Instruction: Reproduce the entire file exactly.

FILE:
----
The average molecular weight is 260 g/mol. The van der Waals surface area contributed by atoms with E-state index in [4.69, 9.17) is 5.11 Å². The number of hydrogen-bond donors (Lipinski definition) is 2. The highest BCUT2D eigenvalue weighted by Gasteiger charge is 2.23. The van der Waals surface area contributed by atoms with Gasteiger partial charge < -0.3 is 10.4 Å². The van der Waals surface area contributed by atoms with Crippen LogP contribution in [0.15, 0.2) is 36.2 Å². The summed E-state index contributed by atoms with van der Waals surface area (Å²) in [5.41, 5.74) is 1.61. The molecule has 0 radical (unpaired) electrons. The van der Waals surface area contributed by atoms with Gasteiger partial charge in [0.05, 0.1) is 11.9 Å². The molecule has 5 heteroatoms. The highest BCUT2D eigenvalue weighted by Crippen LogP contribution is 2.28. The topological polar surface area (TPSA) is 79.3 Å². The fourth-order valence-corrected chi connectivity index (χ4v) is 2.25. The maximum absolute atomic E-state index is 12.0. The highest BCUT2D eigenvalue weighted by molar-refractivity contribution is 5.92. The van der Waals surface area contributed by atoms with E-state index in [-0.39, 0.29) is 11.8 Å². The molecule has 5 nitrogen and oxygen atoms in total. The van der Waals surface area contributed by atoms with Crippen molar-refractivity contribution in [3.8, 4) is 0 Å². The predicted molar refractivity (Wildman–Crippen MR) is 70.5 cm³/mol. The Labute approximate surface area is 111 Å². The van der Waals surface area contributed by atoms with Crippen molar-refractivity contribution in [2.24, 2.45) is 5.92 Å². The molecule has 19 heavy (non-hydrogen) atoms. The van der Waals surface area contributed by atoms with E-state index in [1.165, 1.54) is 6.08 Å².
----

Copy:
The average molecular weight is 260 g/mol. The van der Waals surface area contributed by atoms with E-state index in [4.69, 9.17) is 5.11 Å². The number of hydrogen-bond donors (Lipinski definition) is 2. The highest BCUT2D eigenvalue weighted by Gasteiger charge is 2.23. The van der Waals surface area contributed by atoms with Gasteiger partial charge < -0.3 is 10.4 Å². The van der Waals surface area contributed by atoms with Crippen LogP contribution in [0.15, 0.2) is 36.2 Å². The summed E-state index contributed by atoms with van der Waals surface area (Å²) in [5.41, 5.74) is 1.61. The molecule has 0 radical (unpaired) electrons. The van der Waals surface area contributed by atoms with Gasteiger partial charge in [0.05, 0.1) is 11.9 Å². The molecule has 5 heteroatoms. The highest BCUT2D eigenvalue weighted by Crippen LogP contribution is 2.28. The topological polar surface area (TPSA) is 79.3 Å². The fourth-order valence-corrected chi connectivity index (χ4v) is 2.25. The maximum absolute atomic E-state index is 12.0. The highest BCUT2D eigenvalue weighted by molar-refractivity contribution is 5.92. The van der Waals surface area contributed by atoms with E-state index in [-0.39, 0.29) is 11.8 Å². The molecule has 5 nitrogen and oxygen atoms in total. The van der Waals surface area contributed by atoms with Crippen molar-refractivity contribution in [3.8, 4) is 0 Å². The predicted molar refractivity (Wildman–Crippen MR) is 70.5 cm³/mol. The Labute approximate surface area is 111 Å². The van der Waals surface area contributed by atoms with Crippen molar-refractivity contribution in [2.24, 2.45) is 5.92 Å². The molecule has 19 heavy (non-hydrogen) atoms. The van der Waals surface area contributed by atoms with E-state index in [1.165, 1.54) is 6.08 Å².